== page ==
Under Dr. Soldati's care the appellant Hannah Stills gave birth on January 10, 1970, to plaintiff, Jessie Stills, who was described by his counsel in an opening statement as ‘a beautiful healthy baby boy . . . and there did not appear to be, and to this day (three and one-half years later) there does not appear to be, anything wrong with that little boy.’
The issues raised by appellants are:
1. Did the trial court err in granting a nonsuit in favor of the two respondent doctors?
2. If appellants are successful in establishing liability, what is the proper measure of damages?
As regards the cause of action asserted by Hannah Stills, we conclude that the judgment of nonsuit must be reversed. The stringent rule by which a trial court's ruling on a motion for such judgment must be tested has already been stated. We must disregard conflicting evidence and give to plaintiffs' evidence all the value to which it is legally entitled, as well as indulge in every legitimate inference which may be drawn from the evidence. (Estate of Lances (1932) 216 Cal. 397, 400, 14 P.2d 768; Balido v. Improved Machinery, Inc. (1972) 29 Cal.App.3d 633, 637, 105 Cal.Rptr. 890; Martin v. Tully (1941) 44 Cal.App.2d 226, 234, 112 P.2d 282.) In the opinion of plaintiffs' expert the diagnosis of ‘desidua’ by the pathologist at least suggested the possibility that the abortion had not been successful. Dr. Gratton did not agree with the diagnosis, believing that the abortion had been successful completed. He ordered no further study of the tissue, made no effort to communicate with appellant, and even after learning from Dr. Smoot that a Los Angeles doctor had found Miss Stills to be pregnant, he persisted in his belief that his treatment of appellant had accomplished the desired objective. These facts, among others, raised questions which required resolution by the jury.
Admittedly, no expert witness was called to testify as to the standard of medical care applicable to Dr. Smoot's limited connection with the case. However, there are certain types of malpractice which may be established without requiring expert opinion. In this case the court asked plaintiffs' counsel if he didn't agree that this is a case where expert testimony is required, one where lay people couldn't decide any of the issues. Counsel replied that he was unable to agree with the court on that statement. As a matter of fact, the record discloses that among the instructions requested by plaintiffs' counsel was a res ipsa loquitur instruction. The transcript was reviewed to determine whether such instruction might possibly be appropriate in this case.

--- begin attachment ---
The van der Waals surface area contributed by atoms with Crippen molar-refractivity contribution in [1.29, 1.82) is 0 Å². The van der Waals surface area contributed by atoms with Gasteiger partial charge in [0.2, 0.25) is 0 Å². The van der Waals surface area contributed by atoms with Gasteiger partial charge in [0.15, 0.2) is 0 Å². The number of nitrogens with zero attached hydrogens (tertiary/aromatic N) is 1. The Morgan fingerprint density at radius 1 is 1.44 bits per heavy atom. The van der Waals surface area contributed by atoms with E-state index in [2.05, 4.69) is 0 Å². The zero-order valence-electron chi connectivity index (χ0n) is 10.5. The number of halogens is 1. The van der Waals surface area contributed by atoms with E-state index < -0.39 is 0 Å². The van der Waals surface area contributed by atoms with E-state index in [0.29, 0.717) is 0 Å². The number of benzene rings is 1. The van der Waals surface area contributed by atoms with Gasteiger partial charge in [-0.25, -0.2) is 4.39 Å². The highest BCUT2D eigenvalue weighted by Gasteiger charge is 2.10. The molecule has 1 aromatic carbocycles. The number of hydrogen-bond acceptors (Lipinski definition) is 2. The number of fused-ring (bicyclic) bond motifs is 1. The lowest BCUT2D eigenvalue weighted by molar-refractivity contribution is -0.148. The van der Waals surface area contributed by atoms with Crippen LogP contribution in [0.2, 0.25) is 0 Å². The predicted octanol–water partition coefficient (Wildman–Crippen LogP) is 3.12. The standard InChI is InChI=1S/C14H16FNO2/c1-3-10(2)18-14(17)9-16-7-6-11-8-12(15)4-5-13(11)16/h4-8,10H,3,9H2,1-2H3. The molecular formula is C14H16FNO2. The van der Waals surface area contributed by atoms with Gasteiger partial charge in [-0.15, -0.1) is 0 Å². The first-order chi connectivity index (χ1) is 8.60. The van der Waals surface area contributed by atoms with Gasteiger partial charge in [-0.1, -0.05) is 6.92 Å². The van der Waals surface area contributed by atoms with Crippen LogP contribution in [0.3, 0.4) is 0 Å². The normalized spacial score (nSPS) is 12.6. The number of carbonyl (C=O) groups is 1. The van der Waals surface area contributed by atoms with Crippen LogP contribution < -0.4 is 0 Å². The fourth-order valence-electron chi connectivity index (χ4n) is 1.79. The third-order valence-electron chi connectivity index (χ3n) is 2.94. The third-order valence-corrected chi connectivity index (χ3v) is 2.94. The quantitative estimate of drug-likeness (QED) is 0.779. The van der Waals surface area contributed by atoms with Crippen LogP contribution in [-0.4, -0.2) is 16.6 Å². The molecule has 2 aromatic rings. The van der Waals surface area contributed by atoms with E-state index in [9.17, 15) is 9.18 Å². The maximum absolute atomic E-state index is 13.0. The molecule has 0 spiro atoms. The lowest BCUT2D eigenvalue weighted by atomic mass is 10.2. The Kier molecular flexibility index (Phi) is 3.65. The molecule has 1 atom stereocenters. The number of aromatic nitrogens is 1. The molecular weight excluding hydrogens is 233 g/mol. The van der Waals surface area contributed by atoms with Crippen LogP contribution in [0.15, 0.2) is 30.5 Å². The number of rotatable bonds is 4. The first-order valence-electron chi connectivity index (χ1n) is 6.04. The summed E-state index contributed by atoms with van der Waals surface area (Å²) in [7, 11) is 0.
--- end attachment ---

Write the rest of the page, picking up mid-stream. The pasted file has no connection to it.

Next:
The evidence disclosed that Dr. Smoot did not properly and fully communicate to Miss Stills the information he had received from Dr. Gratton. He reported Dr. Gratton's belief that the abortion had been a success, but to account for the positive pregnancy test in Los Angeles, he volunteered the theory that ‘body chemistry’ may have masked the fact that an earlier abortion had terminated a previous pregnancy. He failed to tell Miss Stills that Dr. Gratton had told him ‘for goodness sakes, when you talk to her tell her to call me immediately and we'll have her back and we'll take care of her.’ This was in mid-August when an abortion was still legally and medically permissible. Dr. Smoot then prescribed a 20-day regimen of Enovid-E which resulted in appellant's failure to seek further medical assistance until after the time when a legal abortion could be performed under Health and Safety Code section 25953. Whether this course of conduct constitutes negligence raises a jury question which may be resolved by resort to common knowledge without scientific enlightenment. The following cases are illustrative of the types of alleged malpractice in which expert testimony has been held to be unnecessary. As was said in Kerr v. Bock (1971) 5 Cal.3d 321, 324—325, 98 Cal.Rptr. 788, 790, 486 P.2d 684, 686: ‘It is just common sense that after removing a substantial portion of a patient's leg bone, a doctor should warn his patient that there is considerable risk to the patient in lifting the leg horizontally until after the hearing process has been completed. Neither such a warning nor the breaking of the leg is so uncommon or so complicated that expert testimony would be required in order to render a res ipsa loquitur instruction appropriate.’ In Bardessono v. Michels (1970) 3 Cal.3d 780, 793, 91 Cal.Rptr. 760, 478 P.2d 480, the plaintiff had a common-place tendonitis condition; defendant physician's injections of cortisone and a local anesthetic were the normal, common treatment for the condition; the untoward results—pain and paralysis in the back and shoulder—were extremely rare. The trial judge instructed the jury that if it found from expert testimony, common knowledge and all the circumstances that the injury was more probably than not the result of negligence, it could infer negligence from the happening of the accident alone. Held, this was proper. The jurors could rely on their common knowledge in determining whether the accident was of a kind that would ordinarily not have occurred in the absence of someone's negligence. (See Witkin, Cal. Evidence (2d ed. Supp.1974) s 279A, p. 305.) The facts in the instant case are such that a conditional res ipsa loquitur instruction would be appropriate.